Getting started [Science mode: Ready]

Hello, world.

I am Bryn. I am a Ph.D student at the University of Glasgow, but for now, I am not at the University of Glasgow. Let me explain.

My research is in the field of astrophysics, but more specifically gravitational waves. As with any project, industry, or activity, there are times where something only has a little attention, and times where it’s in vogue. Right now, in physics, gravitational waves are looking pretty cool, but I’ll get to that later on.

Further, if you’re involved with something, there are often places to be. Stock markets have Wall Street, the BBC has Salford, and gravitational waves have a handful of observatories around the world. These are LIGO Livingston and Hanford observatories (LLO & LHO) in Louisiana and Washington respectively, in the USA; Virgo, near Pisa, Italy; GEO600, near Hanover, Germany; and KAGRA, in the Kamioka mines in central Japan.

20151116-kagra-fig4

[Source: Fig 1]

Like I say, it’s only a handful, but it’s a handful more than there have ever been. More importantly, with the effect that technology tends to have, these observatories are getting better at observing with time. LLO and LHO have just finished (mid 2015) major upgrades from the initial LIGO (iLIGO) to the advanced LIGO (aLIGO) phase of the project. Virgo is currently undergoing updates, and KAGRA is the baby of the group. I’m not even sure if construction is finished, but we have great expectations for the subterranean cryogenic behemoth. GEO is falling behind the group in terms of direct science output, but it has an incredibly good duty cycle (it’s always listening), so it’s useful as an old faithful option.

So undoubtedly, with all of this activity, and with the centenary of Einstein’s predictions of gravitational waves this year, there is a buzz in the air about the field.

So, why am I not in Glasgow? There is a time and a place for everything. If now is the time for gravitational wave research, then the place is surely at one of the observatories. So I filled out 500 forms and then I filled 500 more. I applied to Caltech to be a visiting student, I applied to the US consulate for a visiting researcher visa, and I applied to my funding body (THANKS STFC, NSF!!!) for more money, and I applied my knowledge of travelling in order to jump the pond and come across to the US-of-A. I am currently writing from my apartment in Richland, WA, just a few miles from the site of LHO. Let me set the scene:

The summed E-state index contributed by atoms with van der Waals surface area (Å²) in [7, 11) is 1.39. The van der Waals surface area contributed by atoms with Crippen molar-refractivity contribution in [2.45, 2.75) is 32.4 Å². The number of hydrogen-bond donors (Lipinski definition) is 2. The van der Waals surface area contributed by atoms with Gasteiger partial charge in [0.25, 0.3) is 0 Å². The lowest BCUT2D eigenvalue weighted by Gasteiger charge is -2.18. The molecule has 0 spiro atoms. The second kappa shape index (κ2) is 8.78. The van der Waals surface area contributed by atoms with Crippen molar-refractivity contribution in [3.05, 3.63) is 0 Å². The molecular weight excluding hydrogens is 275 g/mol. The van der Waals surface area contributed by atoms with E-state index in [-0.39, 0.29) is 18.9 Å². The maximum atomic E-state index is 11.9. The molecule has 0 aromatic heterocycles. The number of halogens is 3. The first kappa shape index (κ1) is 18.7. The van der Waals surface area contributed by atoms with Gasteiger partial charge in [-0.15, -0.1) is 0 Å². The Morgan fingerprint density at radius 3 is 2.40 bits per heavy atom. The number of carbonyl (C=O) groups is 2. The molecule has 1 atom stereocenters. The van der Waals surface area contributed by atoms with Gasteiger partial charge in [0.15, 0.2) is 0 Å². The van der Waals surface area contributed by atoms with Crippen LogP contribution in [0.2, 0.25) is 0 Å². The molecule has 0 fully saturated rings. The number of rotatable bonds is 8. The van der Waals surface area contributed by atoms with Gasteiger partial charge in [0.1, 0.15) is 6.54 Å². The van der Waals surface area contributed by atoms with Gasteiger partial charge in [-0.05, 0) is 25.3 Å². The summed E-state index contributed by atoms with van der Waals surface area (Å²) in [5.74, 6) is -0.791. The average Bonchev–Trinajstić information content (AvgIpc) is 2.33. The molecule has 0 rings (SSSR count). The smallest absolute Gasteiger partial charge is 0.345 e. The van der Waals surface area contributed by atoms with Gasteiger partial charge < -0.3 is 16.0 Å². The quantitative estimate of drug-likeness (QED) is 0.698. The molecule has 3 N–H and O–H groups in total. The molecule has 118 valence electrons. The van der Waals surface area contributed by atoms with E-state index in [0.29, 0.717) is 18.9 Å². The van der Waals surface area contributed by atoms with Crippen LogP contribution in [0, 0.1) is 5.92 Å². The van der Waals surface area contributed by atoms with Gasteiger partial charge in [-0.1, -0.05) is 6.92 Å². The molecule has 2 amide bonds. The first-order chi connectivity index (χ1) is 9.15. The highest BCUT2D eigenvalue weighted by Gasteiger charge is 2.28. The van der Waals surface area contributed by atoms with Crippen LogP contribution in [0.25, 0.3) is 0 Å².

aerial5

Source: Fig. 2

A ways back, some people thought that the desert was a sensible place to live. They were mostly wrong. Some of them weren’t wrong, and they settled near a river. Or, 3 rivers, really, the Snake river, the Colombia river and the Yakima river. They called that settlement something, probably. I call it Richland. The good things about living in the desert are that there is very little rain, and that nobody else wants to live around you. So some very smart people capitalised on the abundance of land and built the Hanford site – a nuclear processing site, where barrels full of thick sloshing bubbling paste is stowed underground for millennia. As if the desert wasn’t a big enough incentive, the constant thought of mutant babies and cancer meant that there was even more land going spare around the Hanford site. So more clever people decided to build LIGO there. What is LIGO? I’ll get to that at a later date.

I’m going to be keeping a map of the places I mention in the blog. Let’s see how fancy, smart and integrated we can make it!

 

So with that, the scene is set. I am here in Richland for the next 118 days, and I will endeavour to keep this blog updated. I hope you stick with me!

[Science mode: not set]